The outer ligaments support the outer edge of the ankle and prevent excessive inward bending of the ankle. These consist of three separate ligaments, each with its own specific function:

  1. Anterior Talofibular Ligament (lig. talofibulare anterior) runs from the front and tip of the fibula to the neck of the talus bone, limiting excessive inversion (inward bending) of the ankle joint and excessive forward movement of the foot.

  2. Calcaneofibular Ligament (lig. calcaneofibulare) runs from the front and tip of the fibula to the middle of the outer surface of the calcaneus bone (heel bone), limiting excessive inversion of the upper ankle joint.

  3. Posterior Talofibular Ligament (lig. talofibulare posterior): It runs from the back of the fibula to the outer prominence of the talus bone, limiting excessive abduction (outward movement) of the fibula and excessive backward movement of the foot.

These ligaments play a crucial role in providing stability to the ankle joint and preventing excessive movements that could lead to sprains or other injuries.

The medial ligament (lig. Deltoideum) is a triangular structure that consists of multiple different parts, which can be divided into superficial and deep layers.

The main function of the Deltoid ligament is to limit excessive eversion, which is the outward bending or turning, of both the upper and lower ankle joints, as well as the talus-navicular joint.

The Deltoid ligament plays a crucial role in providing stability to the inner side of the ankle joint and preventing excessive movements that could lead to sprains or other injuries.

The syndesmosis, located between the tibia and fibula, consists of several ligaments and a membrane structure that runs between the bones. Its main function is to stabilize the tibiofibular joint, formed by the tibia and fibula, and provide support to the ankle joint.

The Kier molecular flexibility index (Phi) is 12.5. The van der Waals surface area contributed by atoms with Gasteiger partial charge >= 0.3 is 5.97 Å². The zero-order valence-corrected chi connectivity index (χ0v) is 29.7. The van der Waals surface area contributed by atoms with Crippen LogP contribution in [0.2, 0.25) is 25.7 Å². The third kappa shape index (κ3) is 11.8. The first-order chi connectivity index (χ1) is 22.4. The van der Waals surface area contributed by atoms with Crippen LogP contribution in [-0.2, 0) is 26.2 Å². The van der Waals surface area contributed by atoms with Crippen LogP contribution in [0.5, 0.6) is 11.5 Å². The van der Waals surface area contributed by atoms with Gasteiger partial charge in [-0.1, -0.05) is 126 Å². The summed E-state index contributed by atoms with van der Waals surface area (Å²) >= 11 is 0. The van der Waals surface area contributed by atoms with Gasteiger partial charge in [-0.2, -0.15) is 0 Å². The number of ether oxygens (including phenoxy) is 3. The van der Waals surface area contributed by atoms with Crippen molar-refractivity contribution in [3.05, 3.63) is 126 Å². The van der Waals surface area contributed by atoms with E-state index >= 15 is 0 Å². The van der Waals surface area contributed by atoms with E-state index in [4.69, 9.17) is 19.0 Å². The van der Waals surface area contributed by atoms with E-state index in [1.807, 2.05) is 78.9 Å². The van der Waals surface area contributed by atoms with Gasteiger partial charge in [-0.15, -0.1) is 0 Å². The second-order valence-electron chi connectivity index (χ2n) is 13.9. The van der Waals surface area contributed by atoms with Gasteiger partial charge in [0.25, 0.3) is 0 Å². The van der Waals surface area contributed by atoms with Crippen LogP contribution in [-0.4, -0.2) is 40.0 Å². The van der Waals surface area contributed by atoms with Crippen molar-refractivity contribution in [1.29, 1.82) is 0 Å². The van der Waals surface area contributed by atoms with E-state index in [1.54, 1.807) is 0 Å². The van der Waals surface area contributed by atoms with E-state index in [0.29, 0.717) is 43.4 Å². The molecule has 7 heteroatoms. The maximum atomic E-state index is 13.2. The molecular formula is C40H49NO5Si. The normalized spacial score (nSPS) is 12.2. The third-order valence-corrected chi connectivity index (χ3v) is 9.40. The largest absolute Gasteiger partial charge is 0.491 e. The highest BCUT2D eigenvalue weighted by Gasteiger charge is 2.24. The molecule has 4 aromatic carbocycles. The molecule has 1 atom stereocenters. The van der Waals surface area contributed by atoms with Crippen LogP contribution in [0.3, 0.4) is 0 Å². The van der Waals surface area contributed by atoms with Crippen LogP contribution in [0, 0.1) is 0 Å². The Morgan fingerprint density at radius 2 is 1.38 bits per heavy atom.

Risk factors

The biggest risk factor for ankle sprains and ligament injuries is a previous ankle sprain or ligament injury. Other risk factors include impaired proprioception (sense of position), poor balance, challenges in force production, and deviations in joint mobility of the ankle and foot.

External factors that increase the risk include walking or engaging in other activities on uneven surfaces, wearing footwear that does not provide adequate ankle support, or participating in sports that involve a lot of running, directional changes, or jumping.


Mechanism of injury

In sprains and tears of the outer ligaments of the ankle, the foot excessively turns inward, causing a strain or tear in the ligaments located on the outer side of the ankle. Injuries to the FTA (anterior talofibular ligament) and FC (calcaneofibular ligament) are the most common in this category. Injuries to the FTP (posterior talofibular ligament) primarily occur in cases of dislocation of the talus bone, making them rare.